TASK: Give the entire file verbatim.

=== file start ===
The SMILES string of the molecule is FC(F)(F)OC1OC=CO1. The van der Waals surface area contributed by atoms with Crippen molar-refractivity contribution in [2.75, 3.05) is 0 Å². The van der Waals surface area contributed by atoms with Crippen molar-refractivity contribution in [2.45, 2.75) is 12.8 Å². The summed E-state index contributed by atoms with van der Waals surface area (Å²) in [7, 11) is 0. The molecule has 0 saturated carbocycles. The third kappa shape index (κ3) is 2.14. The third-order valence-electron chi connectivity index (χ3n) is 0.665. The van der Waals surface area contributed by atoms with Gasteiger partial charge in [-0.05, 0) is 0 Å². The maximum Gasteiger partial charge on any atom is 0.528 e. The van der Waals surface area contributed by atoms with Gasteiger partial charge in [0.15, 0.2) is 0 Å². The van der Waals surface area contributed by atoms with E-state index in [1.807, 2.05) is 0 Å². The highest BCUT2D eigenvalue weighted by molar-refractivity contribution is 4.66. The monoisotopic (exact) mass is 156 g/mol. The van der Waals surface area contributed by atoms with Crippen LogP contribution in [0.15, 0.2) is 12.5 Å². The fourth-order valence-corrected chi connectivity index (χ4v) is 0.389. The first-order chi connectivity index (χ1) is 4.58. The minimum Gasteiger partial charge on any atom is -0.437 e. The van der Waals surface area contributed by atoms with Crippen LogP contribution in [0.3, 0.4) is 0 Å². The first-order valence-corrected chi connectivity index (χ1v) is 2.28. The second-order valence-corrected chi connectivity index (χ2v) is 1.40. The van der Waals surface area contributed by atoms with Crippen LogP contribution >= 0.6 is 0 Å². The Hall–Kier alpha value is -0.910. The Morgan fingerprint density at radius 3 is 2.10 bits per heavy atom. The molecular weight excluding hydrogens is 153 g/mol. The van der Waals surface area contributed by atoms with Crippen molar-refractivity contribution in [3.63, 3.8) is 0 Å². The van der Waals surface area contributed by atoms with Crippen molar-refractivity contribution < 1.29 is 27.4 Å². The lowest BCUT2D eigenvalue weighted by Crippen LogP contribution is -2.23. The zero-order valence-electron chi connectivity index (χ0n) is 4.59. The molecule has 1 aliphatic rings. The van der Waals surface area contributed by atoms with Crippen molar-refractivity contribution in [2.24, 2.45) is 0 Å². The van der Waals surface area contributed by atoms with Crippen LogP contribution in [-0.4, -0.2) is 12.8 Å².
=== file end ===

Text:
The SMILES string of the molecule is FC(F)(F)OC1OC=CO1. The van der Waals surface area contributed by atoms with Crippen molar-refractivity contribution in [2.75, 3.05) is 0 Å². The van der Waals surface area contributed by atoms with Crippen molar-refractivity contribution in [2.45, 2.75) is 12.8 Å². The summed E-state index contributed by atoms with van der Waals surface area (Å²) in [7, 11) is 0. The molecule has 0 saturated carbocycles. The third kappa shape index (κ3) is 2.14. The third-order valence-electron chi connectivity index (χ3n) is 0.665. The van der Waals surface area contributed by atoms with Gasteiger partial charge in [-0.05, 0) is 0 Å². The maximum Gasteiger partial charge on any atom is 0.528 e. The van der Waals surface area contributed by atoms with Gasteiger partial charge in [0.15, 0.2) is 0 Å². The van der Waals surface area contributed by atoms with E-state index in [1.807, 2.05) is 0 Å². The highest BCUT2D eigenvalue weighted by molar-refractivity contribution is 4.66. The monoisotopic (exact) mass is 156 g/mol. The van der Waals surface area contributed by atoms with Crippen LogP contribution in [0.15, 0.2) is 12.5 Å². The fourth-order valence-corrected chi connectivity index (χ4v) is 0.389. The first-order chi connectivity index (χ1) is 4.58. The minimum Gasteiger partial charge on any atom is -0.437 e. The van der Waals surface area contributed by atoms with Crippen LogP contribution in [0.3, 0.4) is 0 Å². The first-order valence-corrected chi connectivity index (χ1v) is 2.28. The second-order valence-corrected chi connectivity index (χ2v) is 1.40. The van der Waals surface area contributed by atoms with Crippen LogP contribution >= 0.6 is 0 Å². The Hall–Kier alpha value is -0.910. The Morgan fingerprint density at radius 3 is 2.10 bits per heavy atom. The molecular weight excluding hydrogens is 153 g/mol. The van der Waals surface area contributed by atoms with Crippen molar-refractivity contribution in [3.63, 3.8) is 0 Å². The van der Waals surface area contributed by atoms with Crippen molar-refractivity contribution < 1.29 is 27.4 Å². The lowest BCUT2D eigenvalue weighted by Crippen LogP contribution is -2.23. The zero-order valence-electron chi connectivity index (χ0n) is 4.59. The molecule has 1 aliphatic rings. The van der Waals surface area contributed by atoms with Crippen molar-refractivity contribution in [2.24, 2.45) is 0 Å². The van der Waals surface area contributed by atoms with Crippen LogP contribution in [-0.4, -0.2) is 12.8 Å².